Once again I have found yet another site that will whet the appetites of Japanophiles (親日) out there.
A relatively young entrepreneur hailing from Japan launched his website some years back (can’t remember if it is 2013 or earlier) introducing and providing an easy one-stop gateway to knowing all that latest new thing to experience in Japan. His website is said to be generating 4.2 million page views per month! Enviousness grips … but then I am not looking for this kind of page hits.
“Unfortunately” the site caters it caters mainly to the Taiwanese and Hong Kong crowd, and the website is in the traditional Chinese script. So much for access by the non-pictogram learning folks! Suan has been an expert in navigating Japanese sites and this is no sweat for her. But then, pictures do paint a thousand words. Even an anglophile like me could guess what each link leads to… well there are some English words along the way to help.
Having trawled through the site, I have to say that there are really some cool stuff in there. For those who really enjoy Japanese shopping, eating and culture, there are lots to learn from the site. We are still exploring!
One of the joys of writing your own blog is that you are free to express your thoughts (within reason and decency) after trawling through a plethora of websites and numerous pages. Which is why I like to read the travel section of some of the “main stream” sources – eg some of the mainline news publications (I quote frequently from the Singapore Straits time being Singaporean) both local and international.
The UK Telegraph has to be one of my favourites which I come back time and again. I feel so motivated again to plan for these trips after reading the article.
We have long been fancy to road trips. During the 3 years we lived in Holland, we drove all across France, Germany, northern Italy, the Benelux and the UK of course! A road is a wonderful way of taking the time to soak in the places you want to stay longer and moving on when no longer motivated. Better photos are taken too when you have time on your hands.
The longest and most memorable was our 18-day drive all along the “fringes” of France during the early summer. It was a time of relocation for us and July of 2005 was our move home. Taking “flight” from Amsterdam, our road trip proper commenced from the time we crossed into the northeast Picardie region of France.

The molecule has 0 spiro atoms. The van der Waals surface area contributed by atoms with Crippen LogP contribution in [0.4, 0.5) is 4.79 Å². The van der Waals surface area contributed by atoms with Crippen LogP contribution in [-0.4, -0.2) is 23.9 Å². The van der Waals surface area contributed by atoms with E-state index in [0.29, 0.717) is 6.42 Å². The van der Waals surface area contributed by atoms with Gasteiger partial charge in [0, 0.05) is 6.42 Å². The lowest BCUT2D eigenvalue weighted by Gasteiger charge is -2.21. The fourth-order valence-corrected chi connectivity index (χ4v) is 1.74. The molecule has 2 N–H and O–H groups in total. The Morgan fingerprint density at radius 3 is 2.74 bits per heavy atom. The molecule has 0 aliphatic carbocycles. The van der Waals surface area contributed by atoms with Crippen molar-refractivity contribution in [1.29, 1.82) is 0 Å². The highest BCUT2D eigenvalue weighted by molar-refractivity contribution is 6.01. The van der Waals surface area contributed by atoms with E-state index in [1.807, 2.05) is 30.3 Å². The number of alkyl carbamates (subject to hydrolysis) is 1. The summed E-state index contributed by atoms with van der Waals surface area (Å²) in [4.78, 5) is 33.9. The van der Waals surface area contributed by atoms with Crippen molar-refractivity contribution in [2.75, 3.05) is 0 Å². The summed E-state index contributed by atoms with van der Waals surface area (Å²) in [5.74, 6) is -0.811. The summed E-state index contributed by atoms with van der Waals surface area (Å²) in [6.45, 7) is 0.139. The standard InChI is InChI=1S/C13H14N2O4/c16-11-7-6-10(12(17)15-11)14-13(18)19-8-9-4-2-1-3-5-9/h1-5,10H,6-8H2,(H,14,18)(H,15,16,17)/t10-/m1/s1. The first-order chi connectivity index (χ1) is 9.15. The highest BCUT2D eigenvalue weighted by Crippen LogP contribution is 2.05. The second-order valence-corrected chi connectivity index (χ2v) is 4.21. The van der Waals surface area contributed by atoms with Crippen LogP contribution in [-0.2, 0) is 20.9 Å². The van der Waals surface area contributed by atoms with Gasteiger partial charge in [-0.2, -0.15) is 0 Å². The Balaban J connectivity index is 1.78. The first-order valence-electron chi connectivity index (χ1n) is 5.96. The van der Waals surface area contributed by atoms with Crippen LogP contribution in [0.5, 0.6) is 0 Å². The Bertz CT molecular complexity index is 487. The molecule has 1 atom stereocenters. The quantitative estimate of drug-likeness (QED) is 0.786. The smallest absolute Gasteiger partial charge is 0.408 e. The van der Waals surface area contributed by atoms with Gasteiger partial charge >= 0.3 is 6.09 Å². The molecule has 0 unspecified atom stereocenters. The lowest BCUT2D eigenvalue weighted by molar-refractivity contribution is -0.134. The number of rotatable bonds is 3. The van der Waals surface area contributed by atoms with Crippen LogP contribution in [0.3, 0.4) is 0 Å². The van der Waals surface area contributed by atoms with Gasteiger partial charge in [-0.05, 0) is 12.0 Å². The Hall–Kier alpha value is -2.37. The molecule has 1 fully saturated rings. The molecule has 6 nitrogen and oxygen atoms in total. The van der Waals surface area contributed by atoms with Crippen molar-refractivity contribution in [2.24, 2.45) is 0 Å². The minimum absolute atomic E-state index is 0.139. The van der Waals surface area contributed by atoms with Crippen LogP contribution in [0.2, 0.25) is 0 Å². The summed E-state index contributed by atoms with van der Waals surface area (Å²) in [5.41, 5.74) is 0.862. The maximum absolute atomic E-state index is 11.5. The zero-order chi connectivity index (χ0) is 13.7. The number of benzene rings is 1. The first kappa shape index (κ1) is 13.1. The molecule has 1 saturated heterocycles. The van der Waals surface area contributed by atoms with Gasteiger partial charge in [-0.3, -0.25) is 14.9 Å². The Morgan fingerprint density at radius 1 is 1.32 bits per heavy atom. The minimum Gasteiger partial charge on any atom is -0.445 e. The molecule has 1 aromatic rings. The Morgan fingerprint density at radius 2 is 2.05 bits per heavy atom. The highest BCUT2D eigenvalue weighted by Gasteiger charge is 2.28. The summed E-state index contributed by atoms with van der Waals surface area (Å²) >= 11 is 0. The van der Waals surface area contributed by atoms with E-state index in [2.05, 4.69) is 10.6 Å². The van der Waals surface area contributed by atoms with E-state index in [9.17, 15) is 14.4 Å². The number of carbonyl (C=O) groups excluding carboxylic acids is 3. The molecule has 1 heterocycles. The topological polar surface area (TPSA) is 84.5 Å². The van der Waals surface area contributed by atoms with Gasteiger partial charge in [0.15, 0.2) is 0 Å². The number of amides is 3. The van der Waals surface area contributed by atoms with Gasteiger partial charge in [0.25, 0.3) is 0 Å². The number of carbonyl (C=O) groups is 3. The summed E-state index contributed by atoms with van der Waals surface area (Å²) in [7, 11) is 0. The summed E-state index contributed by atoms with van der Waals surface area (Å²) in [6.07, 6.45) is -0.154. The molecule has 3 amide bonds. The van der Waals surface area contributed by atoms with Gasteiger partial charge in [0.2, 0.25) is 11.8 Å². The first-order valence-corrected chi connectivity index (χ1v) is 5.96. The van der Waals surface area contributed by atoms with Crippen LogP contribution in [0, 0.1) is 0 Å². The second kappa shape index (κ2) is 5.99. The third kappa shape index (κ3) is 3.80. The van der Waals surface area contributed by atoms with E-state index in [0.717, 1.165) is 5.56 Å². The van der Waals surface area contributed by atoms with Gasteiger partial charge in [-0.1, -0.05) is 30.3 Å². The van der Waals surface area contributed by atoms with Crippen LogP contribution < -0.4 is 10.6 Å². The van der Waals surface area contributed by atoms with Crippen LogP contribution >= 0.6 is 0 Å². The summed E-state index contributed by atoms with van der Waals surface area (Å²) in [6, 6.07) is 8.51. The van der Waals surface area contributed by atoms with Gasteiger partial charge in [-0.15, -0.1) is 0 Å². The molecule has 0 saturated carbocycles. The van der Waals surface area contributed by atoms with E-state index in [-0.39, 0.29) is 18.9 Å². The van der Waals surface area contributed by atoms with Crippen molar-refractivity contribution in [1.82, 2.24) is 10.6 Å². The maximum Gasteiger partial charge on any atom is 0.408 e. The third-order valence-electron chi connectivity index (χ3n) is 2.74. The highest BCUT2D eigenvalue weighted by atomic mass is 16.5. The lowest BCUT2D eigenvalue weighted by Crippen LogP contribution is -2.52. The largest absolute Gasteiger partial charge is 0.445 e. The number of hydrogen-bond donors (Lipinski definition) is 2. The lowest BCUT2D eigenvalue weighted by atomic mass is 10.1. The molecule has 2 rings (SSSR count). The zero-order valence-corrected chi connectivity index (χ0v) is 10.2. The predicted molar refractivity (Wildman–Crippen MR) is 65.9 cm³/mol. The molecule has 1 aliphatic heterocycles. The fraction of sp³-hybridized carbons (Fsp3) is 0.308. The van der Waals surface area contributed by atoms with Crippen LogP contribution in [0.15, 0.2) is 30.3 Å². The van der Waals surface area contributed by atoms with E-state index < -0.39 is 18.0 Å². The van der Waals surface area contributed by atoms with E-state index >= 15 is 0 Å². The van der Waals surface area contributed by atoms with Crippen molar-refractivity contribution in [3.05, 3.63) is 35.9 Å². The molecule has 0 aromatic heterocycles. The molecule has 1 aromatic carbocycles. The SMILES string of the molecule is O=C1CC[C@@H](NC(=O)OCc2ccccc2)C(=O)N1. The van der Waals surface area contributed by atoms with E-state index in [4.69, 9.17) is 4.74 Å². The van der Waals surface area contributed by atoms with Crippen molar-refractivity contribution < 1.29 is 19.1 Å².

Well, together with the other road trips made (eg to Champagne, Alsace etc), the bucket list has Cote D’Azur, the Pyrenees and Central Massif remaining as untouched by our flag.
Very soon some day we will be doing the same all over the UK, starting with the southwest.
Articles on the supposed dimming of the Aurora Borealis has been circulating on the web for quite a few years. Since the purported peak in 2003, there has been predictions on how it will get harder to see these beautify dance of lights in the night sky. One of the videos I really like from Yahoo! (no I am not a fan) tells us of where you can consider to view these lights. Click here. I read quite bit of this from Clapway.
In any case, this is not the blunt sword that is holding us back from getting to Norway for our viewing pleasure of the Aurora. Its more of a budget thingy…
Most article reassure that the lights are not going away, just that they may be less spectacular than in the past years. Perhaps from the start of the next 11-year cycle we can see even more glorious sights? The forecast (now that’s my profession) is for this “dimming” to continue till 2024-2026. Ok, guess this gives me time to save up for this while going other places first!